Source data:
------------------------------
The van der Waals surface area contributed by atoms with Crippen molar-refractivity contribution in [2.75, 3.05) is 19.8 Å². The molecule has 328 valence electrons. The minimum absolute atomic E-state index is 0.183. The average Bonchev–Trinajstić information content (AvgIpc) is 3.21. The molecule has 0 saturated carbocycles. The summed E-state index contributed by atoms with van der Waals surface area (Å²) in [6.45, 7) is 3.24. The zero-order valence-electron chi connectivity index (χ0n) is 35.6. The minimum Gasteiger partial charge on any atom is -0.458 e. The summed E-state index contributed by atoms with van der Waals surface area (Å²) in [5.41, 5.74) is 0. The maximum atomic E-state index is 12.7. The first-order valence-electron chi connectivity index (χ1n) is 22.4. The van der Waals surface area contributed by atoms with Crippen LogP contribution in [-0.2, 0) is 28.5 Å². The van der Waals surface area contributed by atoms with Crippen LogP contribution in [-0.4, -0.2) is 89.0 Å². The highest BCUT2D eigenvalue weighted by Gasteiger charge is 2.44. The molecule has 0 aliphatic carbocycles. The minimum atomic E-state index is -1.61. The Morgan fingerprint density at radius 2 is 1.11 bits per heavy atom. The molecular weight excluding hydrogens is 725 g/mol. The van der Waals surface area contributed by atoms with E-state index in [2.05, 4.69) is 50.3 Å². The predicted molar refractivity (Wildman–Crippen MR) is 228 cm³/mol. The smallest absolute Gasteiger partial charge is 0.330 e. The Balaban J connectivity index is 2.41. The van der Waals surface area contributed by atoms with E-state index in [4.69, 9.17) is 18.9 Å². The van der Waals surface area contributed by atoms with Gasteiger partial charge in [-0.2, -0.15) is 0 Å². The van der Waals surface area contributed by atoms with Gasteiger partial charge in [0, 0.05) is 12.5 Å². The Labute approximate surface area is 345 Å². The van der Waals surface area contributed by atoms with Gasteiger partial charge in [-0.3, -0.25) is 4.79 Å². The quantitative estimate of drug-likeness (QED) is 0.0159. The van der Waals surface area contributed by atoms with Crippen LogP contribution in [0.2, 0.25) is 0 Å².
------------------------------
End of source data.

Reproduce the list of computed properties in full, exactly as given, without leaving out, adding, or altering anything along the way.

The van der Waals surface area contributed by atoms with Crippen molar-refractivity contribution in [2.75, 3.05) is 19.8 Å². The molecule has 328 valence electrons. The minimum absolute atomic E-state index is 0.183. The average Bonchev–Trinajstić information content (AvgIpc) is 3.21. The molecule has 0 saturated carbocycles. The summed E-state index contributed by atoms with van der Waals surface area (Å²) in [6.45, 7) is 3.24. The zero-order valence-electron chi connectivity index (χ0n) is 35.6. The minimum Gasteiger partial charge on any atom is -0.458 e. The summed E-state index contributed by atoms with van der Waals surface area (Å²) in [5.41, 5.74) is 0. The maximum atomic E-state index is 12.7. The first-order valence-electron chi connectivity index (χ1n) is 22.4. The van der Waals surface area contributed by atoms with Crippen LogP contribution in [-0.2, 0) is 28.5 Å². The van der Waals surface area contributed by atoms with Crippen LogP contribution in [-0.4, -0.2) is 89.0 Å². The highest BCUT2D eigenvalue weighted by Gasteiger charge is 2.44. The molecule has 0 aliphatic carbocycles. The minimum atomic E-state index is -1.61. The Morgan fingerprint density at radius 2 is 1.11 bits per heavy atom. The molecular weight excluding hydrogens is 725 g/mol. The van der Waals surface area contributed by atoms with E-state index in [2.05, 4.69) is 50.3 Å². The predicted molar refractivity (Wildman–Crippen MR) is 228 cm³/mol. The smallest absolute Gasteiger partial charge is 0.330 e. The Balaban J connectivity index is 2.41. The van der Waals surface area contributed by atoms with E-state index in [4.69, 9.17) is 18.9 Å². The van der Waals surface area contributed by atoms with Gasteiger partial charge in [-0.2, -0.15) is 0 Å². The van der Waals surface area contributed by atoms with Gasteiger partial charge in [0, 0.05) is 12.5 Å². The Labute approximate surface area is 345 Å². The van der Waals surface area contributed by atoms with Gasteiger partial charge in [-0.3, -0.25) is 4.79 Å². The quantitative estimate of drug-likeness (QED) is 0.0159. The van der Waals surface area contributed by atoms with Crippen LogP contribution in [0.2, 0.25) is 0 Å².